- The Washington Times - Saturday, June 11, 2005

ELMONT, N.Y. — Afleet Alex trainer Tim Ritchey has the secret to winning today’s 137th Belmont Stakes as the heavy favorite — relax.

Three straight Triple Crown seekers lost the Belmont amid heavy pressure. Their jockeys moved too soon or their pedigrees were too short to win the “Test of Champions.” Now Afleet Alex comes off his remarkable Preakness Stakes victory to face Kentucky Derby winner Giacomo and nine long shots as the 6-5 choice to become a double crown champion.

But Giacomo’s 50-1 Derby upset has attracted plenty of untested newcomers. Ritchey knows the same pressure that denied immortality the last three years for War Emblem, Funny Cide and Smarty Jones also could beat Afleet Alex.

“Your horse has to relax, and that’s one thing we’ve always tried to work on with this horse — to get him to relax,” Ritchey said. “Funny Cide and Smarty Jones were different types of horses [than Afleet Alex]. They weren’t as tractable and rateable as my horse. I think Funny Cide never really got to relax like he should have, and Smarty Jones certainly didn’t get to relax like he should have to go a mile and a half.”

The Belmont lacks the drama of recent years. In six of the last eight years, Derby and Preakness winners entered vying to become racing’s first Triple Crown champion since Affirmed in 1978. The expected crowd of 75,000 at Belmont Park is nearly 50,000 less than last year.

With Giacomo still suspect after his Derby shocker and Afleet Alex the only draw, the Belmont has generated little buzz in the grandstand that was virtually empty yesterday. Trainer John Shirreffs even considered keeping Giacomo in California for the Swaps Stakes. The chance of beating Afleet Alex to become the nation’s dominant 3-year-old colt proved irresistable, but Shirreffs still seemed unenthused over entering.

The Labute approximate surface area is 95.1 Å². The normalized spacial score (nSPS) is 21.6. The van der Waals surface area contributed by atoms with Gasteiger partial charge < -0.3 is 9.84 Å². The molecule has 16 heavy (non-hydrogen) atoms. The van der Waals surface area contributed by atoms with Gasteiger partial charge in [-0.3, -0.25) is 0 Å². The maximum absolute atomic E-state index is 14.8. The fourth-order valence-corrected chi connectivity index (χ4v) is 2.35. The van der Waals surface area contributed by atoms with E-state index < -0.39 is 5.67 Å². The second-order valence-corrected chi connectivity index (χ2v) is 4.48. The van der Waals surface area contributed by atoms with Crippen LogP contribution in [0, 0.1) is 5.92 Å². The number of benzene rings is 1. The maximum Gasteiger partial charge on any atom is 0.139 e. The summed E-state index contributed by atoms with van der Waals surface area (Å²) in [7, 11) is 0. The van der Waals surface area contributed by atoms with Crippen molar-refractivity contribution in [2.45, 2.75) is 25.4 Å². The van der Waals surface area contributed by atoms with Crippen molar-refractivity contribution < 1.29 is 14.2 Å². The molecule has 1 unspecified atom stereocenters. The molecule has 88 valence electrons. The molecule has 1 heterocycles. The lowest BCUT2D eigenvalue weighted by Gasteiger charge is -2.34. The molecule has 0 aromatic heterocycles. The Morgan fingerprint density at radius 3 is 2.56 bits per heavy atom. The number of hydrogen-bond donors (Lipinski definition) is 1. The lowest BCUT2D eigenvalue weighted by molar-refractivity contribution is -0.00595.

“The Belmont is an important race,” he said, “but there are plenty of other races left in the year, too.”

Ritchey downplayed the potential duel with Giacomo, partly because the tandem’s radically different styles won’t have them running together until possibly the stretch. Afleet Alex should stay near the leaders, and Giacomo probably will be near last on the final turn before rallying.

If Giacomo doesn’t deliver his late run, Afleet Alex could win easily. However, Ritchey fears another upset after watching Smarty Jones get run down in the stretch last year.

“It’s more than Giacomo versus Afleet Alex,” Ritchey said. “They’ll probably be first and second betting choices, but there will be some fresh horses in there, too. Anytime you have a fresh horse that hasn’t gone through the rigors of five demanding races like my horse and Giacomo have had, you have to be concerned.”

Handicappers looking for a big payoff must search deep into the field to find another plausible winner. The nine remaining entrants are a combined 16 of 43 with two modest stakes victories.

“Alex and Giacomo look tremendous on paper,” said trainer Nick Zito, who enters three colts after beating Smarty Jones last year with Birdstone, “but the Belmont is a mile and a half, and that’s why the Triple Crown is so hard.”


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